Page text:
Win shows Manchester United 'never give in' says Alex Ferguson

 

Manchester United manager Sir Alex Ferguson believes yesterday's dramatic stoppage-time win at Norwich showed his side are ready to fight to the death for the Barclays Premier League title.

After seeing the Canaries battle back from falling behind to an early goal by Paul Scholes with a late equaliser from Grant Holt, the Red Devils surged forward in the closing stages at Carrow Road to eventually take all three points when Ryan Giggs stabbed home Ashley Young's cross deep into added time to cap a memorable end to his 900th appearance.

The win moved United back to within just two points of leaders Manchester City, who turned over Blackpool 3-0 on Saturday.

Ferguson said: "I am sure this result will have an impact [on the season].

"Everyone knows we never give in, no matter who plays us. They know they will have to play right to the death."

He continued on MUTV: "Norwich had more promise about them. I thought we were lethargic, too casual on the ball. Then when we lost the goal, we played brilliantly.

"That tells you something about the temperament - they do not get nervous and started to up their game, so that augers well for us."

Ferguson confirmed duo Wayne Rooney and Tom Cleverley were ruled out of England's friendly against Holland on Wednesday though illness and injury, but hailed the impact of veteran duo Giggs and Scholes.

He said: "Given the career Ryan has had, to score the winning goal with the last kick of the game, I think he deserved that. He and Scholes are the best players this club has ever had."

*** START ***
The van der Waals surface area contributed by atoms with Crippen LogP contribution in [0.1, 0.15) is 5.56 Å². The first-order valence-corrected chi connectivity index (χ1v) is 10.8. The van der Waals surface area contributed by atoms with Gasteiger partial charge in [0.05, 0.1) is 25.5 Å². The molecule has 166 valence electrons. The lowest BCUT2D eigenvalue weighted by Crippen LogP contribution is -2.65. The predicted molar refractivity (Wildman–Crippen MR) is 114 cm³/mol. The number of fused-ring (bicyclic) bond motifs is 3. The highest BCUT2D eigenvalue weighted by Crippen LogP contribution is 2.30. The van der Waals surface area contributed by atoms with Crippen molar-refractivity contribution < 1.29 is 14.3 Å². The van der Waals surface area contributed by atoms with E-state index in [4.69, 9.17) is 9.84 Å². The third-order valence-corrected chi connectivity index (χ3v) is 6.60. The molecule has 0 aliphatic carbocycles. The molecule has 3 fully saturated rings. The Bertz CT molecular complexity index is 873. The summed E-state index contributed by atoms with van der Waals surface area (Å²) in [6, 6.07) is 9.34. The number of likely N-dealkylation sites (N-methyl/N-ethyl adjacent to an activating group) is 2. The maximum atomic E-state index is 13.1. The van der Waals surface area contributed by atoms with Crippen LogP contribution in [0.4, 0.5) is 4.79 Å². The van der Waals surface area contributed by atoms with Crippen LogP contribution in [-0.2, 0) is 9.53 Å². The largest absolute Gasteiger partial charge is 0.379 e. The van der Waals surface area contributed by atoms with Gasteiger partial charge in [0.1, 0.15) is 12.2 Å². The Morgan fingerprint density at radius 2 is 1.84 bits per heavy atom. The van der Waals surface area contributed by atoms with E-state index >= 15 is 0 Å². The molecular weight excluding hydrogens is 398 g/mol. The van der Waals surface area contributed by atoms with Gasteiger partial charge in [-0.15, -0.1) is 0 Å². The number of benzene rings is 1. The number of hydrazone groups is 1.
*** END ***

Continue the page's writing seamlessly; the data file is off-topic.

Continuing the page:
Ferguson, however, accepted a draw would have not been an injustice for the hosts, who forced United keeper David de Gea into a string of fine saves.

He said: "They just kept crossing that ball into the box. Without Rio Ferdinand, Jonny Evans and De Gea, we would have been down. They were brilliant the three of them.

"Norwich deserved a point and it was a great goal they scored, but at that moment you saw us as Manchester United."

Giggs, 38, admitted it was a "real honour" to mark his 900th game with the winner.

"It doesn't get any better," the Welshman told BBC Sport.

"We have been in good form recently, gone to some tough places over last three or four weeks and got some great performances. Today was more about the result than the performance."

The Canaries have consolidated themselves well on a first return to the top flight in the six seasons since last facing the Red Devils here, securing back-to-back promotions up from npower League One under Paul Lambert.

"That was a huge performance by us. We gave everything. We were running on empty, but I couldn't fault our lads," said the Norwich manager.

"It was a poor goal to lose but the pleasing thing was, when you lose that goal early, you don't capitulate, and we never did that.

"We hung in and the United goalkeeper probably saved his best game for against us - some of his saves were magnificent."

PA

Have you tried new the Independent Digital Edition apps?
Caption competition
Caption competition
Latest stories from i100
Have you tried new the Independent Digital Edition apps?

Bleacher Report

Daily Quiz
Independent Dating
and  

By clicking 'Search' you
are agreeing to our
Terms of Use.

Day In a Page

The difference between America and Israel? There isn’t one

The difference between America and Israel? There isn’t one

Netanyahu knows he can get away with anything in America, says Robert Fisk